From London to New York to Berlin, China to Costa Rica to Iceland - there is no official standard that defines what constitutes a coworking space. They come in all shapes and sizes, each with its own unique atmosphere. Nevertheless, the sharing economy and growth of freelancers, digital nomads, start-ups and remote teams have driven demand for flexible, collaborative workspace solutions that can be accessed on a pay-as-you-go basis over the last several years. In response, the global coworking industry has been growing rapidly and provides many differentiated options.
While there are a number of large, international shared workspace operators, such as WeWork and Regus, the vast majority of coworking spaces are still small, local businesses. For example a 2017 report by Emergent Research found that 78% of coworking spaces worldwide are independently owned and operated.
How it all started
To understand coworking one has to understand where this phenomenon first came from. And no, it didn't start with WeWork!! The concept of coworking has been around for a long time. The first example of what we now call coworking was the C-Base, created in 1995 by computer science professionals in Berlin, Germany. The idea behind the C-Base was to work collaboratively and share resources and experiences.
The modern coworking movement as we know it kicked off in 2006 when a man named Brad Neuberg decided to start working from home in San Fransisco, US, but found it to be lonely. He then began coworking out of a coffee shop and inviting others to hot desk beside him, and the rest is history.
From that point on, a lot of places started popping up independently in locations all over the world, driven by disruptors with the same desire to create solutions against isolated home working and expensive, lengthy rentals agreements for office space that many freelancers and entrepreneurs face. Many came up with the idea of building an easy-access collective space for freelancers, start-ups, distributed employees and small teams to work, meet and connect - affordably and in a communal setting. From betahaus in Berlin, Germany; Impact Hub in London, UK; Brooklyn in New York, US; even to Xindanwei in Shanghai, China - buildings started to become hubs. As this movement grew and individuals and employees alike appreciated the values of coworking communities which made them more than just a workspace, the term coworking began to gain traction.
The Rise of WeWork
In contrast to many previous coworking spaces WeWork was one of the first that set out to become a global brand. Enter a man named Adam Neumann. He as CEO along with his co-founder Miguel McKelvey, were inspired by the idea of creating a community of creative professionals who could access desk and office space, but with more of a focus on collaborating and sharing ideas than in traditional office structures. WeWork first started in 2010 as a way to provide shared office space for entrepreneurs and small businesses in New York.
WeWork has experienced rapid growth since it was founded in 2010. In 2011, the company had just one location and about 1,000 members. Currently WeWork has 600,000 members in over 750 locations around the world.
What has driven this company growth? There are several factors at play.
First, they offer free beer on tap to attract customers. Just kidding! Although they do do that, it's not the key to their company success. WeWork has been able to tap into the growing demand for coworking. According to a report by Global Coworking Survey, the number of people working from coworking spaces worldwide is expected to grow from 1.7 million in 2017 to 5.1 million by 2022. This growth is being driven by the increasing popularity of freelancing, the rise of the digital nomad lifestyle, move to a more distributed workforce, and employees everywhere seeking more flexibility in work and less requirement to be in the office every day. Many an employee will no longer agree to settle for such strict terms of workplace location like attending offices every day (and how many meetings could just be an e mail?!). Wise companies are seeking flexible office space solutions to retain their talent.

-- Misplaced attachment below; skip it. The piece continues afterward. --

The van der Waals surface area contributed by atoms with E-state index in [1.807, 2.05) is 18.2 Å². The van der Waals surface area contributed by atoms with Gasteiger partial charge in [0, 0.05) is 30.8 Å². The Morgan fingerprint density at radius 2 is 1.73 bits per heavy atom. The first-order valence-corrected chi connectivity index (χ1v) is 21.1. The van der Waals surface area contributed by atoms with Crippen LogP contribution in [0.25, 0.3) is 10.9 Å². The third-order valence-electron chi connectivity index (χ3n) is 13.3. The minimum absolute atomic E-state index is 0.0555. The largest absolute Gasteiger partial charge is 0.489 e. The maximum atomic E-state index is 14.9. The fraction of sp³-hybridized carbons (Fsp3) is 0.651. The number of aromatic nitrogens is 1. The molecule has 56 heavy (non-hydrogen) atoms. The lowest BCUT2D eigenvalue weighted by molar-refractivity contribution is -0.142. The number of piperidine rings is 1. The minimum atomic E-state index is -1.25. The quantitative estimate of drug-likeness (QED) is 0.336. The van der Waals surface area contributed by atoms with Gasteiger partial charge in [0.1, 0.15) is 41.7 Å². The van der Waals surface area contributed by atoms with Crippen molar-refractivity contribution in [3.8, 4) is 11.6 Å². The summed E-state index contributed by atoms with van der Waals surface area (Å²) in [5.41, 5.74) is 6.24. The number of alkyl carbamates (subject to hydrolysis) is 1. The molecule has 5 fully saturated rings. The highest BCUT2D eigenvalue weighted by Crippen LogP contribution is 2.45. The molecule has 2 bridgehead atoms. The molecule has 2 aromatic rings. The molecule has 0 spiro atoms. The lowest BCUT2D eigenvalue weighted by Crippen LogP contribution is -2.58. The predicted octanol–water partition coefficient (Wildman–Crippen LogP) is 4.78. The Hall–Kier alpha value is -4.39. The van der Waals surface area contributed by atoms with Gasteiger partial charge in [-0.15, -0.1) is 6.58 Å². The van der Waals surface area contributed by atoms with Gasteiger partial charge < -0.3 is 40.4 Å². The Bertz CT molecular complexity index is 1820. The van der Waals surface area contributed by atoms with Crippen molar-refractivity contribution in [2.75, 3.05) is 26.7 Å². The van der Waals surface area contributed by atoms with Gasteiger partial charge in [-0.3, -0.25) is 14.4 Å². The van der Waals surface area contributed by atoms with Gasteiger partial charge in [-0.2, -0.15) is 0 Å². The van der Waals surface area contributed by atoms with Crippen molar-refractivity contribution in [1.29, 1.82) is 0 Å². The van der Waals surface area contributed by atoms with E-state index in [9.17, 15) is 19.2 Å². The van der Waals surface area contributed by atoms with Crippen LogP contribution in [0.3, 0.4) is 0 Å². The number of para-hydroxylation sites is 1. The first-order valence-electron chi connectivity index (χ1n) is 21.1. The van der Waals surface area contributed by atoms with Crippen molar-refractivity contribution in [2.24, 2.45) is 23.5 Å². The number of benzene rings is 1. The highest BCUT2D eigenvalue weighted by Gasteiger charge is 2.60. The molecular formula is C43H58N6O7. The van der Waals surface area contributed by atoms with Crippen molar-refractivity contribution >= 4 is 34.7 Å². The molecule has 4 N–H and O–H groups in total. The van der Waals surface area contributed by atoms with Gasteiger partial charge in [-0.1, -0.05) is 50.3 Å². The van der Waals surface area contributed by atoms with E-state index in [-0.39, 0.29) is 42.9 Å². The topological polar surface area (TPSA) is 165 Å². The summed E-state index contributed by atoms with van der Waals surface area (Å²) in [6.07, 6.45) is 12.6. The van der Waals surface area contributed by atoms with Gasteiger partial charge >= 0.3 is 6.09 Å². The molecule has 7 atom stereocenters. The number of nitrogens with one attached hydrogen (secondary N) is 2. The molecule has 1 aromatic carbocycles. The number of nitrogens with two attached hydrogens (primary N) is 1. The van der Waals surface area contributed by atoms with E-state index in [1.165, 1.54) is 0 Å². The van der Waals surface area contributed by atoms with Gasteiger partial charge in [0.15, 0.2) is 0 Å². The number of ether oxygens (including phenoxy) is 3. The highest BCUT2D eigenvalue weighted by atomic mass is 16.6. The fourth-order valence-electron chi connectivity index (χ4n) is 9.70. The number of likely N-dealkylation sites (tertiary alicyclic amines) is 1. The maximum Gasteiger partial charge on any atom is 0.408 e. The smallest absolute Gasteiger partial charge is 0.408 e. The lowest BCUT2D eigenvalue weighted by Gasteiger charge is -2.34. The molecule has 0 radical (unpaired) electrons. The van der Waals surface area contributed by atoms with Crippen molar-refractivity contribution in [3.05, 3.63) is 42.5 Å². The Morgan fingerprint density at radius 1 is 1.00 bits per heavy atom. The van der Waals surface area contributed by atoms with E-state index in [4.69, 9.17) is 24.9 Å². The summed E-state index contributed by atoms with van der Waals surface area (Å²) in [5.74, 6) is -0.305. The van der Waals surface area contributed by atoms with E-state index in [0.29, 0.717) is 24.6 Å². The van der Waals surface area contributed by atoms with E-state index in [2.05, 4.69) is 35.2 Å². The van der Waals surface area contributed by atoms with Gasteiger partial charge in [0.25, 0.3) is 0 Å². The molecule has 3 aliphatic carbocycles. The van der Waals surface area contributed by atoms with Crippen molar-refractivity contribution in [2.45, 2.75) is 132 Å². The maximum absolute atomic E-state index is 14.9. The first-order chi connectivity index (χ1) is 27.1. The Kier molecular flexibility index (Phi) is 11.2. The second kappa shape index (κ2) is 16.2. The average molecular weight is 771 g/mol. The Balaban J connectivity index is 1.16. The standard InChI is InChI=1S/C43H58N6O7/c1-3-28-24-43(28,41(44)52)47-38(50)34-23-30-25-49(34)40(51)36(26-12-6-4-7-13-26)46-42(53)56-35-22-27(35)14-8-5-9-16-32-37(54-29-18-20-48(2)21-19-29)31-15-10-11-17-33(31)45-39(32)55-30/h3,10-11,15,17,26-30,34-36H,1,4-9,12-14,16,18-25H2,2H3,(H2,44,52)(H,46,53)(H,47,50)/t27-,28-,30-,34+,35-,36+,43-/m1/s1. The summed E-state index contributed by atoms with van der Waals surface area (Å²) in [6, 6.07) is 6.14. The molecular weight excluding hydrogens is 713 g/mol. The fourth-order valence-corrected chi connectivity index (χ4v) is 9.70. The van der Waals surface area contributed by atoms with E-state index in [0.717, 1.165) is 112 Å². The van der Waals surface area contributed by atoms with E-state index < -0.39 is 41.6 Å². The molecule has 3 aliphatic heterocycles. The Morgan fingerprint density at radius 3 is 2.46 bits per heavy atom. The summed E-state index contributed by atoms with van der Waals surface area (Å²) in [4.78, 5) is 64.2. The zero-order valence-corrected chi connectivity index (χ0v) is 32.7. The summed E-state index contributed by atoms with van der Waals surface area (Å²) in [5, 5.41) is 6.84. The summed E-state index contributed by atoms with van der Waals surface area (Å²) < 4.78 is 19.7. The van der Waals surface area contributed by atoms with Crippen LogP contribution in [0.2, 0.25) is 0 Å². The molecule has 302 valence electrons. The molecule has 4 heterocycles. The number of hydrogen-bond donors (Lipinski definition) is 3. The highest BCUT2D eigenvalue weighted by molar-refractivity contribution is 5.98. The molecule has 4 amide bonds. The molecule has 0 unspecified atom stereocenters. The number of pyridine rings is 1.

Second, WeWork has been successful in marketing its brand and products to a wide range of customers. The company has been able to attract both small businesses and large corporations alike with its shared office space solutions and other amenities such as events programs, meeting rooms, and wellness programs. Lastly, WeWork is a company that has been able to raise significant amounts of capital investment, which it has used to expand rapidly into new markets. In 2019 alone, WeWork was able to obtain $4 billion in new funding, valuating the company at $20 billion. This large war chest gives WeWork a competitive advantage over smaller independents who may not have the same resources to scale their company rapidly.
The (Almost) Fall of WeWork
WeWork was on top of the world in 2020. The company had successfully established itself as the leading global operator of coworking spaces, with a network of locations in dozens of cities around the world.
However, things began to unravel for WeWork later that year. A series of missteps by the company leadership led to massive financial losses, a dramatic drop in WeWork stock just ahead of their ipo, and by the end of 2020 the company was on the verge of bankruptcy with many investors pulling out.
The downfall of WeWork was a wake-up call for the coworking industry, and it soon became clear that the WeWork model, of rapid growth across multiple locations simultaneously, was not sustainable in the long term. As a result, many other operators began to rethink their operating models, and the global coworking industry entered into a period of consolidation.